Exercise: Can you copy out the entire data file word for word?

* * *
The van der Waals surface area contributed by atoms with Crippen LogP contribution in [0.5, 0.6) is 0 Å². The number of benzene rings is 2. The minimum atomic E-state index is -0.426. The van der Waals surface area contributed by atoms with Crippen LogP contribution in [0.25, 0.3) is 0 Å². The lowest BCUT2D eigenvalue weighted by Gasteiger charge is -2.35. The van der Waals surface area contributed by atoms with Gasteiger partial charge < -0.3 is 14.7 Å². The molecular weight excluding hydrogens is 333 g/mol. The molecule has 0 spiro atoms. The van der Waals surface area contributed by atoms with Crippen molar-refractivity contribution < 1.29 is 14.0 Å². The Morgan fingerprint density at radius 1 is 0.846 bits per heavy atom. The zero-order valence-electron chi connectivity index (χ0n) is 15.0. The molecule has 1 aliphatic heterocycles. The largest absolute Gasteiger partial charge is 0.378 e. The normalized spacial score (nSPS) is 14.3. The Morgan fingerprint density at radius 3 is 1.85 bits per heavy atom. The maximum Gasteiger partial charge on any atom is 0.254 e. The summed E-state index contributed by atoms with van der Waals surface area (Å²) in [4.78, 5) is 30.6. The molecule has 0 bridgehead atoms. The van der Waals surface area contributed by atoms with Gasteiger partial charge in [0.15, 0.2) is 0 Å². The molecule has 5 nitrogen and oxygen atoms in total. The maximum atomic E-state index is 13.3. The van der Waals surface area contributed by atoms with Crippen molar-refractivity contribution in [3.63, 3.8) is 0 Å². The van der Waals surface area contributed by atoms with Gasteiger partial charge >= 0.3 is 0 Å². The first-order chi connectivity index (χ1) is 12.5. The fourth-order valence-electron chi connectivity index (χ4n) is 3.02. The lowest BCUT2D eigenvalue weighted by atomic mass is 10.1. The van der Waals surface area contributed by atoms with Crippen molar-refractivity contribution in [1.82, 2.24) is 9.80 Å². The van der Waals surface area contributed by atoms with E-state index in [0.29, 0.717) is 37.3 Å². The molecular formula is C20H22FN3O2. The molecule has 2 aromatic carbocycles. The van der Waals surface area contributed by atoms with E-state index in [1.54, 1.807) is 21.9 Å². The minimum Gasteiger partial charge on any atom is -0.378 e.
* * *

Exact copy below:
The van der Waals surface area contributed by atoms with Crippen LogP contribution in [0.5, 0.6) is 0 Å². The number of benzene rings is 2. The minimum atomic E-state index is -0.426. The van der Waals surface area contributed by atoms with Crippen LogP contribution in [0.25, 0.3) is 0 Å². The lowest BCUT2D eigenvalue weighted by Gasteiger charge is -2.35. The van der Waals surface area contributed by atoms with Gasteiger partial charge < -0.3 is 14.7 Å². The molecular weight excluding hydrogens is 333 g/mol. The molecule has 0 spiro atoms. The van der Waals surface area contributed by atoms with Crippen molar-refractivity contribution < 1.29 is 14.0 Å². The Morgan fingerprint density at radius 1 is 0.846 bits per heavy atom. The zero-order valence-electron chi connectivity index (χ0n) is 15.0. The molecule has 1 aliphatic heterocycles. The largest absolute Gasteiger partial charge is 0.378 e. The normalized spacial score (nSPS) is 14.3. The Morgan fingerprint density at radius 3 is 1.85 bits per heavy atom. The maximum Gasteiger partial charge on any atom is 0.254 e. The summed E-state index contributed by atoms with van der Waals surface area (Å²) in [4.78, 5) is 30.6. The molecule has 0 bridgehead atoms. The van der Waals surface area contributed by atoms with Gasteiger partial charge in [0.15, 0.2) is 0 Å². The molecule has 5 nitrogen and oxygen atoms in total. The maximum atomic E-state index is 13.3. The van der Waals surface area contributed by atoms with Crippen molar-refractivity contribution in [3.63, 3.8) is 0 Å². The van der Waals surface area contributed by atoms with Gasteiger partial charge >= 0.3 is 0 Å². The first-order chi connectivity index (χ1) is 12.5. The fourth-order valence-electron chi connectivity index (χ4n) is 3.02. The lowest BCUT2D eigenvalue weighted by atomic mass is 10.1. The van der Waals surface area contributed by atoms with Crippen molar-refractivity contribution in [1.82, 2.24) is 9.80 Å². The van der Waals surface area contributed by atoms with E-state index in [0.29, 0.717) is 37.3 Å². The molecular formula is C20H22FN3O2. The molecule has 2 aromatic carbocycles. The van der Waals surface area contributed by atoms with E-state index in [1.54, 1.807) is 21.9 Å². The minimum Gasteiger partial charge on any atom is -0.378 e.